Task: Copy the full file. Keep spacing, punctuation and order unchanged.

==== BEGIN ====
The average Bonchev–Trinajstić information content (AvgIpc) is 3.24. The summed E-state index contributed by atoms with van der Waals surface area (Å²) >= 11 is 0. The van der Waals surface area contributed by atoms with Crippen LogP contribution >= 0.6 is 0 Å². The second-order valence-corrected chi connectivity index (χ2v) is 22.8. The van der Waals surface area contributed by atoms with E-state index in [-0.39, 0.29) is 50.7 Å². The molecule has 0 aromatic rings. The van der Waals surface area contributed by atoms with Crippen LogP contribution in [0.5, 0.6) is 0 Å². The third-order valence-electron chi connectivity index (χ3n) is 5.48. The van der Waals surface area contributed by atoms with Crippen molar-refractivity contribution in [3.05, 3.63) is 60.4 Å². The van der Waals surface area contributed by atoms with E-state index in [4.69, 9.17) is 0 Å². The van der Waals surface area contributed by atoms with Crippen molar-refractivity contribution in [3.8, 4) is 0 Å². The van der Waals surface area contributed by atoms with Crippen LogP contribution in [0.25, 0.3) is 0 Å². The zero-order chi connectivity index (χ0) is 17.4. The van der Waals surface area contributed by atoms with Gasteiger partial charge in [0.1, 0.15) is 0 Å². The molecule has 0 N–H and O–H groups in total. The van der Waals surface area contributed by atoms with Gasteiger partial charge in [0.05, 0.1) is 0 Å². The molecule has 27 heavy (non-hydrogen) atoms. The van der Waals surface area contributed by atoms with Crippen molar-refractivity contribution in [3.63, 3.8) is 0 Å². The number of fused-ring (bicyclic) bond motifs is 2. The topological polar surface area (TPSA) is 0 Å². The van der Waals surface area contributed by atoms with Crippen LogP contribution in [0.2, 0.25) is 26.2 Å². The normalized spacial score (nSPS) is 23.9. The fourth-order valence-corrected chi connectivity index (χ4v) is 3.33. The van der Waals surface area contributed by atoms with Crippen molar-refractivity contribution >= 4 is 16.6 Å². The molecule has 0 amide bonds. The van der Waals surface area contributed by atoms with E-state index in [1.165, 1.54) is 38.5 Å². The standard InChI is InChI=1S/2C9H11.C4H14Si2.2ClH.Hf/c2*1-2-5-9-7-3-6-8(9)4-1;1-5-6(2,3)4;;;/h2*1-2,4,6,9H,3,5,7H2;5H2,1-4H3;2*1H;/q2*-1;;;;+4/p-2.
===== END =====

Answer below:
The average Bonchev–Trinajstić information content (AvgIpc) is 3.24. The summed E-state index contributed by atoms with van der Waals surface area (Å²) >= 11 is 0. The van der Waals surface area contributed by atoms with Crippen LogP contribution >= 0.6 is 0 Å². The second-order valence-corrected chi connectivity index (χ2v) is 22.8. The van der Waals surface area contributed by atoms with E-state index in [-0.39, 0.29) is 50.7 Å². The molecule has 0 aromatic rings. The van der Waals surface area contributed by atoms with Crippen LogP contribution in [0.5, 0.6) is 0 Å². The third-order valence-electron chi connectivity index (χ3n) is 5.48. The van der Waals surface area contributed by atoms with Crippen molar-refractivity contribution in [3.05, 3.63) is 60.4 Å². The van der Waals surface area contributed by atoms with E-state index in [4.69, 9.17) is 0 Å². The van der Waals surface area contributed by atoms with Crippen molar-refractivity contribution in [3.8, 4) is 0 Å². The van der Waals surface area contributed by atoms with Crippen LogP contribution in [0.25, 0.3) is 0 Å². The zero-order chi connectivity index (χ0) is 17.4. The van der Waals surface area contributed by atoms with Gasteiger partial charge in [0.1, 0.15) is 0 Å². The molecule has 0 N–H and O–H groups in total. The van der Waals surface area contributed by atoms with Gasteiger partial charge in [0.05, 0.1) is 0 Å². The molecule has 27 heavy (non-hydrogen) atoms. The van der Waals surface area contributed by atoms with Crippen molar-refractivity contribution in [3.63, 3.8) is 0 Å². The number of fused-ring (bicyclic) bond motifs is 2. The topological polar surface area (TPSA) is 0 Å². The van der Waals surface area contributed by atoms with Crippen LogP contribution in [0.2, 0.25) is 26.2 Å². The normalized spacial score (nSPS) is 23.9. The fourth-order valence-corrected chi connectivity index (χ4v) is 3.33. The van der Waals surface area contributed by atoms with Crippen molar-refractivity contribution >= 4 is 16.6 Å². The molecule has 0 amide bonds. The van der Waals surface area contributed by atoms with E-state index in [1.165, 1.54) is 38.5 Å². The standard InChI is InChI=1S/2C9H11.C4H14Si2.2ClH.Hf/c2*1-2-5-9-7-3-6-8(9)4-1;1-5-6(2,3)4;;;/h2*1-2,4,6,9H,3,5,7H2;5H2,1-4H3;2*1H;/q2*-1;;;;+4/p-2.